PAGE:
• Lucy23 May 27th, 2014 3:23 PM



  • netraasmiles May 27th, 2014 3:35 PM

    I just saw the title of this piece in the middle of my American Studies and I may or may not have squealed out loud (funfact: I did). Also, amazing writing, as always, Hazel!

  • soviet_kitsch May 27th, 2014 3:42 PM

    i could go off on a tear about how horribly hypocritical it is for this site to post a few articles that accurately represent disabled people and then turn around and unquestioningly enjoy this book/movie, but this post sums my feelings up better than i could:

    (apologies if this sounds like a swipe at you personally, hazel)

    • Hazel May 27th, 2014 4:38 PM

      Not a personal swipe at all, everyone’s entitled to their own opinion.

      Not sure why me writing about TFIOS is “hypocritical.” This site contains many different voices, some who disagree on subjects often. You’re never going to see one uniform opinion on any given book, movie, etc. on this website. Many Rookie writers would agree with you.

      I know many people who have had cancer or who have had children with cancer who loved and related to this book. But many people I know, like yourself, are very disappointed and offended by this book. This is really just one opinion, and it is my opinion.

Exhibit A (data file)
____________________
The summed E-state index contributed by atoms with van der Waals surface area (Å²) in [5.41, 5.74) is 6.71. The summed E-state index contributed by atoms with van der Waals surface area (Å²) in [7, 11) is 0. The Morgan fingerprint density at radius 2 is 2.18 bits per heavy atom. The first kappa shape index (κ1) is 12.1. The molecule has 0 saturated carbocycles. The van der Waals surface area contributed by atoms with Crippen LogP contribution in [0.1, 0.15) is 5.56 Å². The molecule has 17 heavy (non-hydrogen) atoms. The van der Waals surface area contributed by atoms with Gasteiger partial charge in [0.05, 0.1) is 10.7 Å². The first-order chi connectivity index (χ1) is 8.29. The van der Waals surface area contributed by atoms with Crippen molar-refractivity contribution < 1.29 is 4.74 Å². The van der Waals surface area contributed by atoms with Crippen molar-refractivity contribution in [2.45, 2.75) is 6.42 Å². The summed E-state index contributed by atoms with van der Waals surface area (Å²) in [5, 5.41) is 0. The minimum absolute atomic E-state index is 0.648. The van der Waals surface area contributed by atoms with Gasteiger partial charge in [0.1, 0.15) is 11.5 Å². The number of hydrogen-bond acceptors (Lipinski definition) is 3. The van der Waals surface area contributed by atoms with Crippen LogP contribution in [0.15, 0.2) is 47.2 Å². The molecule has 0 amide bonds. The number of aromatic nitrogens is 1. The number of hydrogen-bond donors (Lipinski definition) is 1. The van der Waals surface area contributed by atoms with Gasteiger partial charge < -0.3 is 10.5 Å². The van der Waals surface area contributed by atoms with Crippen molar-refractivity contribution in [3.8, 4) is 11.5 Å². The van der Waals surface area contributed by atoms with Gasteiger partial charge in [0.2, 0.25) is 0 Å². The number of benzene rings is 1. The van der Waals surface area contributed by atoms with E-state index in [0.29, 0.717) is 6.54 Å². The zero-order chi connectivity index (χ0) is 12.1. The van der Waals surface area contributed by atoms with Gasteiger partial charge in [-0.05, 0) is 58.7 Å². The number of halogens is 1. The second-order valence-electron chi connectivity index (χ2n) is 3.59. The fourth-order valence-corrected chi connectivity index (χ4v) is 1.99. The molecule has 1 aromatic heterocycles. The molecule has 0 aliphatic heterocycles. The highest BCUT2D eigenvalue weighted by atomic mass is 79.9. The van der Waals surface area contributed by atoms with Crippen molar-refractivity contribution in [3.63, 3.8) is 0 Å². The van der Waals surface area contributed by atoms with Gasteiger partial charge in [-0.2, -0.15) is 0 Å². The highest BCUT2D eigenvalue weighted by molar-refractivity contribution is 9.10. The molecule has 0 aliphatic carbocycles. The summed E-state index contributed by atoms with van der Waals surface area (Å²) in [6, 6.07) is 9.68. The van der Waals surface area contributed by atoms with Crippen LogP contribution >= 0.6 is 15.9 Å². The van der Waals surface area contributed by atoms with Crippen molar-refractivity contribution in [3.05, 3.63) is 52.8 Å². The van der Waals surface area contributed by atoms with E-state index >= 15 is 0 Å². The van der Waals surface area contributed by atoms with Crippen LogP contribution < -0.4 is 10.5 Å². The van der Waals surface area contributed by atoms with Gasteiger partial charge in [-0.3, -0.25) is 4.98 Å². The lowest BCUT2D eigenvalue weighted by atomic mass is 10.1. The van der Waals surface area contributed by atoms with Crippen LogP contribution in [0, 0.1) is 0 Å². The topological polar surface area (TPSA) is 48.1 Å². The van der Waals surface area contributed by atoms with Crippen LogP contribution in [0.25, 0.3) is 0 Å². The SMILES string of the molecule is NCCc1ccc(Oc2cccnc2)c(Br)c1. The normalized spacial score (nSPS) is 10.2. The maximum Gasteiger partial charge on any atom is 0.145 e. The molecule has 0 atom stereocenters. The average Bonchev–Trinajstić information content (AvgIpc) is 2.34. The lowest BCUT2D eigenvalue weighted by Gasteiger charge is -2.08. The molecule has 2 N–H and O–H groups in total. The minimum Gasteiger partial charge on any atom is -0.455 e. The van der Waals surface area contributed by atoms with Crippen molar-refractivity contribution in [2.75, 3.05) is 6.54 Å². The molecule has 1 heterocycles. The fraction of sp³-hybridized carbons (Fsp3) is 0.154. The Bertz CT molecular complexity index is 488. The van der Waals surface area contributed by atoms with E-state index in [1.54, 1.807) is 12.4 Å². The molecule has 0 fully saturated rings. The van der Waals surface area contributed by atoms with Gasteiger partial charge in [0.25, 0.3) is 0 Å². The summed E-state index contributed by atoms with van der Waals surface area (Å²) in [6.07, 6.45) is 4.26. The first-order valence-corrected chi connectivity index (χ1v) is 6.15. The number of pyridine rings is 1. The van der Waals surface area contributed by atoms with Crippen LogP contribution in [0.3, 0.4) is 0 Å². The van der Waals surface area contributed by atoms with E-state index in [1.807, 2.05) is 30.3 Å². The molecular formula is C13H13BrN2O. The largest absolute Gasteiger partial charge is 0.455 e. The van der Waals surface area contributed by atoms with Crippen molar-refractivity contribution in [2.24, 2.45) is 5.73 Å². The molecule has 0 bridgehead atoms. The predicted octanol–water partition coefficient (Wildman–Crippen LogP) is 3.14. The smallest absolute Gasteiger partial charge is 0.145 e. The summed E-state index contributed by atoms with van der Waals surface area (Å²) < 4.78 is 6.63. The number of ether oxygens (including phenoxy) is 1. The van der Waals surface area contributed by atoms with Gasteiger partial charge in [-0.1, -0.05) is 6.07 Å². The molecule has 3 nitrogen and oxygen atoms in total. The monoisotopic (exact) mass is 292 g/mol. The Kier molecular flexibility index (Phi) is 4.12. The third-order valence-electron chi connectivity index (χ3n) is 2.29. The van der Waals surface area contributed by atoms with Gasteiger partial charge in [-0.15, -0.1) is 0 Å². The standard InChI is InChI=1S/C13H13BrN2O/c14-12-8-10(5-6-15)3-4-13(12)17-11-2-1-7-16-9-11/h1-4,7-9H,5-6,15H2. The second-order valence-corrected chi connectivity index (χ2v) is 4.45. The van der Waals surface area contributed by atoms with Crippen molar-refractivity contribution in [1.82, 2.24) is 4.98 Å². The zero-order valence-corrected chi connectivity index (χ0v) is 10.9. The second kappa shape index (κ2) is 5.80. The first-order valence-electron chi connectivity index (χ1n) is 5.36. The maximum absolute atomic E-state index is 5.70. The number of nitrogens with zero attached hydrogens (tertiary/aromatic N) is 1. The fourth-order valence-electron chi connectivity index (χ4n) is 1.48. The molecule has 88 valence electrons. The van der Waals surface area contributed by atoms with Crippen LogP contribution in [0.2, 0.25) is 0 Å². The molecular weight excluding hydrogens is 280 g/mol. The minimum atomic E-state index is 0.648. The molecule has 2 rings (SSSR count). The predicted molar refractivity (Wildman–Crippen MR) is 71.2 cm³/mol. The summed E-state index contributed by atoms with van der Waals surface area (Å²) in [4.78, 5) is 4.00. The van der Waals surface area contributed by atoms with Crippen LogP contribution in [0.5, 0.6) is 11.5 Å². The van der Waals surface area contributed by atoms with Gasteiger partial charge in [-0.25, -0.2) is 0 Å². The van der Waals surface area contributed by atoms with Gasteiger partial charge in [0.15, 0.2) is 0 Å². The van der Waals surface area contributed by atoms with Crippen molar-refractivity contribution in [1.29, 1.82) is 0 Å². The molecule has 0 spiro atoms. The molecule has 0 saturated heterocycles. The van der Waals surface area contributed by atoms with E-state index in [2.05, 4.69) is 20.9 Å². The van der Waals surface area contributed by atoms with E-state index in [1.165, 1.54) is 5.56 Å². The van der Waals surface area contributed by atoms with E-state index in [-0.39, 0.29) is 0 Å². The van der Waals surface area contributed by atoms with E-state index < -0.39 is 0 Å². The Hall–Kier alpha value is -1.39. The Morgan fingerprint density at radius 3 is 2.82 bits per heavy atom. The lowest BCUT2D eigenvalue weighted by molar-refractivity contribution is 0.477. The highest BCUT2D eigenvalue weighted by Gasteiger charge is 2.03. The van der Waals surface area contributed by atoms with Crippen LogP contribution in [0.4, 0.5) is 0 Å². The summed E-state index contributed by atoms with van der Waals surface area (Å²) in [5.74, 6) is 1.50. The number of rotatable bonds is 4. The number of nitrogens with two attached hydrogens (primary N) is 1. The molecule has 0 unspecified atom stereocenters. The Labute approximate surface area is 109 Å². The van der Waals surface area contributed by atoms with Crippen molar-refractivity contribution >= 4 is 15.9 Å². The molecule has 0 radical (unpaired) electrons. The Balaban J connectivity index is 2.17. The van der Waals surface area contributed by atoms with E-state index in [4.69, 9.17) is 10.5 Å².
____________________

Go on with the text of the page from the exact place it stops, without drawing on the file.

• Anya N. May 27th, 2014 5:43 PM

      i read ur link and I AM YES. I AGREE THANK U THESE ARE MY THOUGHTS THANK YOUOUOU. my brother was diagnosed with cancer when he was 11 and i really am offended by the book in its take on the experience. i am also too tired to go into full explanation at the moment, i just wanted to say i am very relieved to see this comment and i agree with you.

  • Hecticglow May 27th, 2014 3:53 PM

    btw the movie comes out on june 6th not the eighth, but yeah great interview

  • Elsary May 27th, 2014 3:56 PM

    I can’t handle this. This is a bloody awesome piece of art, and I’m sososo grateful I decided to read it right away and this is brilliant and thank you so much Hazel for this (_Hazel_!! No one else simply couldn’t have done it this way, it was written in the stars!), I’m having epic fangirl moment and omg please forgive me and my super annoying comment which I can’t help I’M SO EXCITED!!!